If you live in, around, or have heard of, the United States, you’ve probably had some exposure to the Supreme Court arguments surrounding the legal status of marriage for gay couples. Cast as a civil rights issue, there’s been a huge showing of support on social media for what is coming to be known as “marriage equality.”
Foremost among the symbols of support is a red-shaded “equals sign,” an altered version of the Human Rights Campaign’s blue-and-yellow logo. It’s been all over Facebook for the past few days.
But today, a few new symbols appeared.
Here’s one – a Photoshopped (or MS Painted) alteration of the original campaign logo. Another:
This one changes the subject entirely.
At first, I was irked by these logos. Let me be clear why: they are not witty or clever. They are a direct attempt to subvert the meaning of symbolic speech.
When any movement adopts principles and ideals, it almost always adopts symbols of those ideals as well. In the case of the red equality sign, the red-and-pink color scheme represents romantic love, and the equality sign represents the equality of various expressions of that love. The implication is, of course, that all families should be treated equally.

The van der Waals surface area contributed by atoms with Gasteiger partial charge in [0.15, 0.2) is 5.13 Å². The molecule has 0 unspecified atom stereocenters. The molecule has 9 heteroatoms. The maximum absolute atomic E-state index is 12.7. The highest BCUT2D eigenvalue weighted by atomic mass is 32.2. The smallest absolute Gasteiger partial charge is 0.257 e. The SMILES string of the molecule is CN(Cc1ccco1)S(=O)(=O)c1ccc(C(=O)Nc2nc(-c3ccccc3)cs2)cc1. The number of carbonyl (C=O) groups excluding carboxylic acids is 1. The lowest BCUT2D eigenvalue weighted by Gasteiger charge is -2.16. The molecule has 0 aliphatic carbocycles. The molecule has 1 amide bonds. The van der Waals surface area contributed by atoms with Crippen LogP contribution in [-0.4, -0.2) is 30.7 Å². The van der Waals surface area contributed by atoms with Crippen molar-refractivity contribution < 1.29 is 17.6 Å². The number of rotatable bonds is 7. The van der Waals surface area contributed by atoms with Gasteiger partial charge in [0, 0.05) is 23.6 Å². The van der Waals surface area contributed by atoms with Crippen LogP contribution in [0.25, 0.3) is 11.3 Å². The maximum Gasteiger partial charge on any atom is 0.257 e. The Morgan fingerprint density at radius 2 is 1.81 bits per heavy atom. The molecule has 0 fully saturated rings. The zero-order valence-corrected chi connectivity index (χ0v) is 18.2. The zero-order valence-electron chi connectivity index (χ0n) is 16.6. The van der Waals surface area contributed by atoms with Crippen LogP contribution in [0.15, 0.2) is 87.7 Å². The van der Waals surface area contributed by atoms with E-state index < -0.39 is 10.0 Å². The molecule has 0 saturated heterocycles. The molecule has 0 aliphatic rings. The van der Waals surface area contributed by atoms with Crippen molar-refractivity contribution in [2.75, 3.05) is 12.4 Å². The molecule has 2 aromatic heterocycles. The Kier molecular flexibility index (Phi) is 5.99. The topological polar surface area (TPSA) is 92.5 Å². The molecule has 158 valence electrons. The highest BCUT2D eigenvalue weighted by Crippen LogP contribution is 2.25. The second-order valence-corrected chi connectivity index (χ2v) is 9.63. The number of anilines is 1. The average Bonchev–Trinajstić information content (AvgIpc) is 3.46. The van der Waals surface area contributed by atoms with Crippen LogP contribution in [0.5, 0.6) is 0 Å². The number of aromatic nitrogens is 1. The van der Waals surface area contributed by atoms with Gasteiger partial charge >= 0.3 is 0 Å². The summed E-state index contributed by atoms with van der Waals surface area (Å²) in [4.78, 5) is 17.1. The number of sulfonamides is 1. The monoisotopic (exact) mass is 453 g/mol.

But by taking that symbol and altering it, gay rights opponents are appropriating symbols and confusing signals in an attempt to subvert the efforts of that movement. It’s a classic power play: to keep the status quo, make it harder for advocates of change to express their position. The second logo – the fetus and the equality sign – implies that gay rights supporters are probably also pro-choice advocates, thereby implying that liberals are hypocrites (relying on stereotypes to make that point).
However, I take comfort in the realization that to acknowledge a symbol it to legitimize it. Someone who tries to subvert the symbols of equality must recognize them as holding some power, and to make alterations is to refer back to the original symbolic gesture. Those using the red equality sign to make the opposite point are, at least, spreading awareness of the original, pro-equality sign as well.
It frustrates me when those in power try to meddle in the communicative ability of their opponents. It reminds me too much of the shrinking vocabulary of Newspeak in George Orwell’s 1984. To lose the ability to express oneself is to be silenced, and it should come as no surprise that marriage equality opponents, so long successful at silencing gay and lesbian experiences, should continue to use the tactics of silence.
But this time, they’ve failed, if only because the symbol of love can shout them down.